PS9: Writing

Ling. 501
PS 9 Writing
due 4/7/ 09
I. You were probably taught that you are supposed to write in complete sentences, and
avoid “sentence fragments.” You were probably also taught that “a sentence is a
complete thought.” Can you think of an example where 1 complete thought is expressed
by 2 sentences, or where something other than a sentence expresses a complete thought?
So how are you supposed to tell what a “complete sentence” is?
Linguists define “sentence” as a Subject, tense and a predicate. But as we discussed
during the syntax part of the class, even if you aren’t sure what a predicate is, you can
apply the following exercise to determine whether a string of words is a sentence or a
“fragment.”: If you can make the sting of words into a grammatical question without
adding any words except do/did/does, it’s a sentence. (note: This won’t work if the string
of words is already a question….)
For example: We were sleeping  Were we sleeping?
The inn on the hill takes reservations.  Does the inn on the hill take
When Mary left, Bill was heartbroken.  When Mary left, was Bill
While we were sleeping.  *????Were while we sleeping?
Because I said so. 
*??? Did because I say so?
Use this test to determine whether the following are complete sentences: Find the first
auxiliary verb, and that word to the beginning. If there’s no auxiliary, put do/did/does at
the beginning of the sentence and make the verb “bare.” Does it sound like English?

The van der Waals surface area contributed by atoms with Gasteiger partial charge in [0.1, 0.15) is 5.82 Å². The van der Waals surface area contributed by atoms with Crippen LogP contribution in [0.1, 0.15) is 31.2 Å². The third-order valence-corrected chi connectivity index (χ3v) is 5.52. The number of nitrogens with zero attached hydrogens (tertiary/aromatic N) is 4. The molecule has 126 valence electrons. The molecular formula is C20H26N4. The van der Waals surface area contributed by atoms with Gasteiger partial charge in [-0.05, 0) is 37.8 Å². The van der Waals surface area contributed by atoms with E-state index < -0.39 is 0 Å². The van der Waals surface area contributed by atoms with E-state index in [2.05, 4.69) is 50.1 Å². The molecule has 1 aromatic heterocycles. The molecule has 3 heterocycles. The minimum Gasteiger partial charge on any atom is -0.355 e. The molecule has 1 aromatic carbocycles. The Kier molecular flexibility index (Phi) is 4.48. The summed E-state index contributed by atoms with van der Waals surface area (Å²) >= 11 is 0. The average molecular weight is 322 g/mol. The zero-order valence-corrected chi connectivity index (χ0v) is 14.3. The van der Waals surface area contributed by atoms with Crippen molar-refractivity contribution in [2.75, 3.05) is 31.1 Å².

The teacher’s long boring lectures have been putting Kathryn to sleep.
Actually, Tony plays the guitar.
In your dreams.
Ducks can quack.
Sitting on the dock of the bay.
Whatever you want.
II. Actually, famous authors use sentence fragments all the time. Below is a passage
from The Shipping News, by E. Annie Proulx. Identify the fragments and rewrite the
passage making all fragments into complete sentences. Then, try to figure out when
exactly it’s ok to use fragments. (Try to be more precise than “When you’re being poetic
or expressive”
From The Shipping News:
The next evening Quoyle was there, gripping paper bags. The front of Partridge’s house,
the empty street drenched in amber light. A gilded hour. In the bags a packet of
imported Swedish crackers, bottles of red, pink and white wine, foil-wrapped triangles of
foreign cheeses. Some kind of hot, juggling music on the other side of Partridge’s door
that thrilled Quoyle.